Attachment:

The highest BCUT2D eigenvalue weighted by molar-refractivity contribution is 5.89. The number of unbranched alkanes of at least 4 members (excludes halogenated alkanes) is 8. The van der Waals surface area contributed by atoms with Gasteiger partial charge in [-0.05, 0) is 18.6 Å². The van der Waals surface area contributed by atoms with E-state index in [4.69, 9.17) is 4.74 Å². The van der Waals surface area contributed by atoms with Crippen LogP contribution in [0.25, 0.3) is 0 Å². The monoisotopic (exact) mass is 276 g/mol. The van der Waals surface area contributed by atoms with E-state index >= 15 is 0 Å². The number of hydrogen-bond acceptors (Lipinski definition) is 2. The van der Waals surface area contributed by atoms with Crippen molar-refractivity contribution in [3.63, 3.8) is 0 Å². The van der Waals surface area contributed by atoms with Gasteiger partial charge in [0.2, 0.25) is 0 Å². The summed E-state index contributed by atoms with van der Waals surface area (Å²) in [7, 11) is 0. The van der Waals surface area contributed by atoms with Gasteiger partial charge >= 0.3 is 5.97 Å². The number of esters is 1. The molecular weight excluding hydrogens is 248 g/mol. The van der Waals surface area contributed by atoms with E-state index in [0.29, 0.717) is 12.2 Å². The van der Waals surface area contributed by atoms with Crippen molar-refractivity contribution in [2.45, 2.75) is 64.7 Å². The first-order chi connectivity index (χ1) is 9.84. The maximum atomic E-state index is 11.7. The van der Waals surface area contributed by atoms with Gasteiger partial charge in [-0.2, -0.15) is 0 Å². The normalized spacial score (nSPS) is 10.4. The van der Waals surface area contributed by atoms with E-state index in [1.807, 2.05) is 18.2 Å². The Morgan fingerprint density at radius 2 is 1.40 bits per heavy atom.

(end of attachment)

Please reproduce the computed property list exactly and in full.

The highest BCUT2D eigenvalue weighted by molar-refractivity contribution is 5.89. The number of unbranched alkanes of at least 4 members (excludes halogenated alkanes) is 8. The van der Waals surface area contributed by atoms with Gasteiger partial charge in [-0.05, 0) is 18.6 Å². The van der Waals surface area contributed by atoms with E-state index in [4.69, 9.17) is 4.74 Å². The van der Waals surface area contributed by atoms with Crippen LogP contribution in [0.25, 0.3) is 0 Å². The monoisotopic (exact) mass is 276 g/mol. The van der Waals surface area contributed by atoms with E-state index >= 15 is 0 Å². The number of hydrogen-bond acceptors (Lipinski definition) is 2. The van der Waals surface area contributed by atoms with Crippen molar-refractivity contribution in [3.63, 3.8) is 0 Å². The van der Waals surface area contributed by atoms with Gasteiger partial charge in [0.2, 0.25) is 0 Å². The summed E-state index contributed by atoms with van der Waals surface area (Å²) in [7, 11) is 0. The van der Waals surface area contributed by atoms with Gasteiger partial charge >= 0.3 is 5.97 Å². The number of esters is 1. The molecular weight excluding hydrogens is 248 g/mol. The van der Waals surface area contributed by atoms with E-state index in [0.29, 0.717) is 12.2 Å². The van der Waals surface area contributed by atoms with Crippen molar-refractivity contribution in [2.45, 2.75) is 64.7 Å². The first-order chi connectivity index (χ1) is 9.84. The maximum atomic E-state index is 11.7. The van der Waals surface area contributed by atoms with Gasteiger partial charge in [-0.2, -0.15) is 0 Å². The normalized spacial score (nSPS) is 10.4. The van der Waals surface area contributed by atoms with E-state index in [1.807, 2.05) is 18.2 Å². The Morgan fingerprint density at radius 2 is 1.40 bits per heavy atom.